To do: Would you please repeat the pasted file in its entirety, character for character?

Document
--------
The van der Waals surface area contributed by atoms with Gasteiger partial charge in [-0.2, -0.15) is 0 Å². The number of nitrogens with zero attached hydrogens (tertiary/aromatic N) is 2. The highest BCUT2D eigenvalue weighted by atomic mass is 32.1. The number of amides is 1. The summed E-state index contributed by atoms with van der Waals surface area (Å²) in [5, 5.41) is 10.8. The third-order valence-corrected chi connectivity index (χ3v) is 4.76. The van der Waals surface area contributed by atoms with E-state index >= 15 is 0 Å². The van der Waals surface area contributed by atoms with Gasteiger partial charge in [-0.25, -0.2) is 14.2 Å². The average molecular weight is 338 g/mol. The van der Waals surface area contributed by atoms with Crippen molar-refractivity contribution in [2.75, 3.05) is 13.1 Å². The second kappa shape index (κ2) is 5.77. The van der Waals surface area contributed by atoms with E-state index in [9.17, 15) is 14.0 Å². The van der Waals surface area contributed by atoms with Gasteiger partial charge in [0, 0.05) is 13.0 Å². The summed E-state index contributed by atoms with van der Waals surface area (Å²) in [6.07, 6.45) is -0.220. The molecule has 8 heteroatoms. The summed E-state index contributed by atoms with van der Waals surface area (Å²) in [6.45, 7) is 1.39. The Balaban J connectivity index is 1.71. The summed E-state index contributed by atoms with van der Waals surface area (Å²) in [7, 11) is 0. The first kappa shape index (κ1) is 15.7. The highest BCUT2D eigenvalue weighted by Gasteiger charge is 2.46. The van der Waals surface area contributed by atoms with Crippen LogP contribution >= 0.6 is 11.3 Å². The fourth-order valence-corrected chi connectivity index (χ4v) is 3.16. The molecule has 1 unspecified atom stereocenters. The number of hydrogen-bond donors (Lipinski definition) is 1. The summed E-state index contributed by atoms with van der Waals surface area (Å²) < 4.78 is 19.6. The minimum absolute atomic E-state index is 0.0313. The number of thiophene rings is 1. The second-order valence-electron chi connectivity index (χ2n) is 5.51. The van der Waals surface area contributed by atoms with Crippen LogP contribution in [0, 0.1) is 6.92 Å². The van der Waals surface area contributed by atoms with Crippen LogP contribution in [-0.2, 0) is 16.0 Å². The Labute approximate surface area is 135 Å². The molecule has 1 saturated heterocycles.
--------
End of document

The van der Waals surface area contributed by atoms with Gasteiger partial charge in [-0.2, -0.15) is 0 Å². The number of nitrogens with zero attached hydrogens (tertiary/aromatic N) is 2. The highest BCUT2D eigenvalue weighted by atomic mass is 32.1. The number of amides is 1. The summed E-state index contributed by atoms with van der Waals surface area (Å²) in [5, 5.41) is 10.8. The third-order valence-corrected chi connectivity index (χ3v) is 4.76. The van der Waals surface area contributed by atoms with E-state index >= 15 is 0 Å². The van der Waals surface area contributed by atoms with Gasteiger partial charge in [-0.25, -0.2) is 14.2 Å². The average molecular weight is 338 g/mol. The van der Waals surface area contributed by atoms with Crippen molar-refractivity contribution in [2.75, 3.05) is 13.1 Å². The second kappa shape index (κ2) is 5.77. The van der Waals surface area contributed by atoms with E-state index in [9.17, 15) is 14.0 Å². The van der Waals surface area contributed by atoms with Gasteiger partial charge in [0, 0.05) is 13.0 Å². The summed E-state index contributed by atoms with van der Waals surface area (Å²) in [6.07, 6.45) is -0.220. The molecule has 8 heteroatoms. The summed E-state index contributed by atoms with van der Waals surface area (Å²) in [6.45, 7) is 1.39. The Balaban J connectivity index is 1.71. The summed E-state index contributed by atoms with van der Waals surface area (Å²) in [7, 11) is 0. The first kappa shape index (κ1) is 15.7. The highest BCUT2D eigenvalue weighted by Gasteiger charge is 2.46. The van der Waals surface area contributed by atoms with Crippen LogP contribution >= 0.6 is 11.3 Å². The fourth-order valence-corrected chi connectivity index (χ4v) is 3.16. The molecule has 1 unspecified atom stereocenters. The number of hydrogen-bond donors (Lipinski definition) is 1. The summed E-state index contributed by atoms with van der Waals surface area (Å²) < 4.78 is 19.6. The minimum absolute atomic E-state index is 0.0313. The number of thiophene rings is 1. The second-order valence-electron chi connectivity index (χ2n) is 5.51. The van der Waals surface area contributed by atoms with Crippen LogP contribution in [0, 0.1) is 6.92 Å². The van der Waals surface area contributed by atoms with Crippen LogP contribution in [-0.2, 0) is 16.0 Å². The Labute approximate surface area is 135 Å². The molecule has 1 saturated heterocycles.